JERUSALEM — The Palestine National Council will meet next week in the Gaza Strip to address changing its charter, which calls for the destruction of Israel.
Meanwhile, Israel has allowed two Palestinians involved in significant anti-Israel terrorist actions during the 1970s to come from abroad to attend the PNC meeting.
Israel granted entry on Monday to Nayef Hawatmeh, leader of the Damascus-based Democratic Front for the Liberation of Palestine, which opposes the Israeli-Palestinian peace moves.
Hawatmeh was responsible for the 1974 Ma'alot massacre, when terrorists killed 26 people, most of them schoolchildren, in the northern development town.
Reversing course from a day earlier, Israel also agreed Monday to allow the entry of Leila Khaled, a member of the PFLP who was captured in London in 1970 after trying to hijack an El Al plane. She was later exchanged for hostages taken in other hijackings.
Khaled was initially turned back when trying to enter the West Bank via Jordan's Allenby Bridge Monday when she did not inform them of her arrival first.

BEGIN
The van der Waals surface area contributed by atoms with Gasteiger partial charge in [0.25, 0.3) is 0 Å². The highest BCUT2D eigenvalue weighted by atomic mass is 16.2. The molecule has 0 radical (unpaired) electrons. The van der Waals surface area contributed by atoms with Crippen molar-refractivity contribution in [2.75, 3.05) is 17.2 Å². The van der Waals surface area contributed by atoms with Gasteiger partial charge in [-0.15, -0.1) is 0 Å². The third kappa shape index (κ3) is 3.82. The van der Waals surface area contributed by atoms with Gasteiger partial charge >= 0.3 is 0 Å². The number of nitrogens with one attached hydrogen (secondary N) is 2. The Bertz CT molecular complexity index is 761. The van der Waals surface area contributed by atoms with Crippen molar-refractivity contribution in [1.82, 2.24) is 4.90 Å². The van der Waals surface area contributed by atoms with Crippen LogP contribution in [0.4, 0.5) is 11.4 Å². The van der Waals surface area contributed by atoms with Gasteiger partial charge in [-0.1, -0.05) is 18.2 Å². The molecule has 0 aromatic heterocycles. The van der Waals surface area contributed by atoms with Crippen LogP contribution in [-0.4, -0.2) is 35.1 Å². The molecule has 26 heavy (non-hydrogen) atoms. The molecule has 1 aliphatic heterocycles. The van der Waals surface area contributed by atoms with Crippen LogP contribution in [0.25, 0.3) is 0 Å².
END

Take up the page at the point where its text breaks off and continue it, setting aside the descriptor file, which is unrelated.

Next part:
Israeli authorities are not requiring the two to sign pledges denouncing terrorism and backing the peace process, a condition Israel has demanded from other PNC members seeking to enter the self-rule areas.
Khaled, an opponent of the Israeli-Palestinian accords, has promised to vote against any change in the charter.
Another rejectionist, George Habash, the head of the Marxist Popular Front for the Liberation of Palestine-General Command, may be given a permit to enter the autonomy in the coming days, according to Israeli officials.
The PNC is scheduled to convene April 22, when the Palestinian parliament in exile is expected to tackle the question of revoking the clauses in its charter calling for Israel's destruction.
Such revocation is a condition of the Israeli-Palestinian peace accords.